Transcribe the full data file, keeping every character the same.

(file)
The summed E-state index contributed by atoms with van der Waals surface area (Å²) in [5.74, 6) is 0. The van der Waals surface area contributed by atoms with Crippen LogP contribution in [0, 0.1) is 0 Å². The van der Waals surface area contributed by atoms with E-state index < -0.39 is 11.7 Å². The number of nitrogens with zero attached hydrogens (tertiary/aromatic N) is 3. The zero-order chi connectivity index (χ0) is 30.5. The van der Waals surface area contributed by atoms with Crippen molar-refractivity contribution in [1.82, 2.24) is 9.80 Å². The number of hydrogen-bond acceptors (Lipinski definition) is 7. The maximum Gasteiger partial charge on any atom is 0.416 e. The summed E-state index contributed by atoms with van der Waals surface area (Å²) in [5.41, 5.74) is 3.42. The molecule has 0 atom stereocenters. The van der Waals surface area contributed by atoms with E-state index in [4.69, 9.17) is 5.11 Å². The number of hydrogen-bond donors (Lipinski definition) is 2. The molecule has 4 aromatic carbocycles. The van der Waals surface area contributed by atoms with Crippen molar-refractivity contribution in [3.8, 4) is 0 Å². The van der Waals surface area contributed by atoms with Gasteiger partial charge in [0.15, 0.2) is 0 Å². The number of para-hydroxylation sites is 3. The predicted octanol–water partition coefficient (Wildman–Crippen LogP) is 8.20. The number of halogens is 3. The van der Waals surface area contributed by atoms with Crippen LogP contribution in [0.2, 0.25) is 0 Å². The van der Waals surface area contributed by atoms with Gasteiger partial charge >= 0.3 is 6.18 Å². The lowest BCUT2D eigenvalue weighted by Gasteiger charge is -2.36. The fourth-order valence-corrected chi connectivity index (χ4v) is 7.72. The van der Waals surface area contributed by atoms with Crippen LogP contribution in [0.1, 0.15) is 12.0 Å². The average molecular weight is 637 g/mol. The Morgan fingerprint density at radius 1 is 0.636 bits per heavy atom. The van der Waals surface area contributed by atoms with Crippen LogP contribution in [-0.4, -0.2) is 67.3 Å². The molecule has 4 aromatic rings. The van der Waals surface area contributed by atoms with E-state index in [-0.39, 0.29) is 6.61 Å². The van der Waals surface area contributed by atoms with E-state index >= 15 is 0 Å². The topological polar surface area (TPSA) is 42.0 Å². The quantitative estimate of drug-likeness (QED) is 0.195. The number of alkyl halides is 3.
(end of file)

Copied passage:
The summed E-state index contributed by atoms with van der Waals surface area (Å²) in [5.74, 6) is 0. The van der Waals surface area contributed by atoms with Crippen LogP contribution in [0, 0.1) is 0 Å². The van der Waals surface area contributed by atoms with E-state index < -0.39 is 11.7 Å². The number of nitrogens with zero attached hydrogens (tertiary/aromatic N) is 3. The zero-order chi connectivity index (χ0) is 30.5. The van der Waals surface area contributed by atoms with Crippen molar-refractivity contribution in [1.82, 2.24) is 9.80 Å². The number of hydrogen-bond acceptors (Lipinski definition) is 7. The maximum Gasteiger partial charge on any atom is 0.416 e. The summed E-state index contributed by atoms with van der Waals surface area (Å²) in [5.41, 5.74) is 3.42. The molecule has 0 atom stereocenters. The van der Waals surface area contributed by atoms with E-state index in [4.69, 9.17) is 5.11 Å². The number of hydrogen-bond donors (Lipinski definition) is 2. The molecule has 4 aromatic carbocycles. The van der Waals surface area contributed by atoms with Crippen molar-refractivity contribution in [3.8, 4) is 0 Å². The van der Waals surface area contributed by atoms with Gasteiger partial charge in [0.15, 0.2) is 0 Å². The number of para-hydroxylation sites is 3. The predicted octanol–water partition coefficient (Wildman–Crippen LogP) is 8.20. The number of halogens is 3. The van der Waals surface area contributed by atoms with Crippen LogP contribution in [0.2, 0.25) is 0 Å². The van der Waals surface area contributed by atoms with Gasteiger partial charge >= 0.3 is 6.18 Å². The lowest BCUT2D eigenvalue weighted by Gasteiger charge is -2.36. The fourth-order valence-corrected chi connectivity index (χ4v) is 7.72. The van der Waals surface area contributed by atoms with Crippen LogP contribution in [0.1, 0.15) is 12.0 Å². The average molecular weight is 637 g/mol. The Morgan fingerprint density at radius 1 is 0.636 bits per heavy atom. The van der Waals surface area contributed by atoms with Crippen LogP contribution in [-0.4, -0.2) is 67.3 Å². The molecule has 4 aromatic rings. The van der Waals surface area contributed by atoms with E-state index in [-0.39, 0.29) is 6.61 Å². The van der Waals surface area contributed by atoms with E-state index >= 15 is 0 Å². The topological polar surface area (TPSA) is 42.0 Å². The quantitative estimate of drug-likeness (QED) is 0.195. The number of alkyl halides is 3.